City 1 - 0 United: Five Thoughts

MANCHESTER, ENGLAND - APRIL 30: Vincent Kompany of Manchester City scores the opening goal during the Barclays Premier League match between Manchester City and Manchester United at the Etihad Stadium on April 30, 2012 in Manchester, England. (Photo by Michael Regan/Getty Images)

Fists clenched. Arms raised. Celebration in itself but cautioned with the knowledge that there is much work to be done. Pre-game Roberto Mancini had preached that should City win the game it was a case of forgetting the game and moving on to face Newcastle; no back-slapping or wallowing in the glory, merely a sense of achievement and accomplishment as once again they defeated their City rivals. The 6-1 it wasn't but no less satisfying. From the brink of collapse following the defeat at Arsenal, now sit atop the Premier League with their fate in their own hands. Two games, two wins and the Premier League title heads to the Blue half of Manchester.

Timing is so often crucial, particularly in games where such small margins are often the deciding factor. In a game where chances (just three shots on target all game) were limited a set piece goal was perhaps the likeliest outcome of settling matters. City, once so impotent from set plays, had scored seventeen this season and with a moments hesitation in the United defence the decision blow was struck. If half-time had arrived with the score 0-0 how differently may the second half have been? I wrote pre-game how important the first goal and half time lead had been for both sides and so it came to pass. United in the main during the opening forty-five minutes restricted space, able - with the inclusion of Park Ji-Sung ahead of Danny Welbeck - to get bodies (sometimes all bar Wayne Rooney) behind the ball whenever City broke forward. The goal boosted City and put the onus on United to get back into the game: and it was something that City never allowed.

City lined up as expected Mancini opting for - bar the (ultimately correct) decision to start Pablo Zabaleta ahead of Micah Richards) his 'first choice' side of late. Heading into the game there were comparisons to the Tottenham at the tail end of the 2009/10 season when Mancini was cautious, perhaps overly so, and it told. But needing to win and with the sense United would line up in a 4-5-1 the Italian opted for Samir Nasri and it was the midfield area that was so key. United's trio of Ryan Giggs, Michael Carrick and Paul Scholes all ineffectual and lending credence to Patrick Vieira's comments that the latters return was a sign of the weakness United had in this area. Whilst Scholes' passing numbers impressive enough at first glance but as so often is the case hide the true story. Park Ji-Sung was a gamble, ostensibly to thwart Yaya Toure but with the Ivorian playing in a more withdrawn role this still allowed space for City's attacking player. In truth it was a mismatch but the switch that saw Welbeck introduced brought little joy or change. Carlos Tevez - full of industry - was replaced on the hour and with Yaya Toure in support of Sergio Aguero the Ivorians influence grew further and City looked the likelier of the sides to get the games' second goal.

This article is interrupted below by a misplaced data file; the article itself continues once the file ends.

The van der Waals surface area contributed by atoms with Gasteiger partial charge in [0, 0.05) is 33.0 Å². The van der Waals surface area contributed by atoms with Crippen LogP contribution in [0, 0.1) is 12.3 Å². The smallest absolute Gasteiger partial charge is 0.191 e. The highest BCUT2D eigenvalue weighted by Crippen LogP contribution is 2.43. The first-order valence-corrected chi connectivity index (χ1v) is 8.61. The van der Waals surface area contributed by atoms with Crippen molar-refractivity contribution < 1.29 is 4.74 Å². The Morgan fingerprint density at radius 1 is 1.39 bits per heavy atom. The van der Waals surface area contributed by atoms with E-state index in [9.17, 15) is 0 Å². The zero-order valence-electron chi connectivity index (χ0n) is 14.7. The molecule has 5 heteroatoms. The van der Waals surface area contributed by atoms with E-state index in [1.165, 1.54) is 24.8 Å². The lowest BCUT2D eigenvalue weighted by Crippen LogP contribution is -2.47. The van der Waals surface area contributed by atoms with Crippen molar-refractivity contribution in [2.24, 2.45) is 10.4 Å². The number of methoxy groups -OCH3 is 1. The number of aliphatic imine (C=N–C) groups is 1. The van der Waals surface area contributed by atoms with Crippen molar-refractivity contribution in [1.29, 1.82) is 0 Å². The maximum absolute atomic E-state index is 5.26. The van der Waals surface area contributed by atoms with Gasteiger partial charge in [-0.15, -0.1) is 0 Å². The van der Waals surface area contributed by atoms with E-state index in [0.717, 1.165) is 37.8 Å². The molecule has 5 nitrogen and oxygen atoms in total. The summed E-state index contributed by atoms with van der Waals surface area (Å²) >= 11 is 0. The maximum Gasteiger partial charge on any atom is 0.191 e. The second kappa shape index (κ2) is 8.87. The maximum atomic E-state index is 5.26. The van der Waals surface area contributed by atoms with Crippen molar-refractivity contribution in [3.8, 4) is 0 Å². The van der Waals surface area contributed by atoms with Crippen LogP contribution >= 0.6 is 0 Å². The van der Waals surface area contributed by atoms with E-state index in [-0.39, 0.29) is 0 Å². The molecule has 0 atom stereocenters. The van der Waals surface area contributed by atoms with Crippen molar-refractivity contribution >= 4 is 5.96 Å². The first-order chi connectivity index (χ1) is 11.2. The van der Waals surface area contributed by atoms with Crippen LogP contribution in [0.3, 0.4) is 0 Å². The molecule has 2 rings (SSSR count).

The final third was undoubtedly the key area. City's efficiency was evident with Samir Nasri and Gareth Barry in particular scoring highly in terms of completed passes once again. Barry was excellent in all facets of the game but particularly so bringing the ball forward against United's pedestrian midfield. SergioAguero and Carlos Tevez were willing runners but lacked the final touch of quality or decisiveness when it mattered. Their play though helped create space for City and after the cagey first thirty minutes had passed City won the territorial battle. Their fifteen shots (despite only three being on target) testament to this. United though were wasteful; Rooney isolated in the first-half in and with an over reliance on width too often ceded possession in good areas. The final telling stat? United had zero shots on target through the entire game.

So now City's destiny truly is in their own hands. They had led for so much of the season until a downturn in form and results so a relentless United side move past them. Now United are the ones who have stuttered and with perfect timing City recaptured the ability to put a run of wins together. They now face two difficult games: a trip to a Newcastle side in the running for Champions League football before finishing the season with relegation-threatened QPR, managed by none other than Mark Hughes; how football throws up these delicious ironies. City have much work still to do of course but there is no sense that the side is getting ahead of themselves. After playing themselves back into a position where their destiny is in their own hands it is unlikely they pass up the second bite of the cherry.


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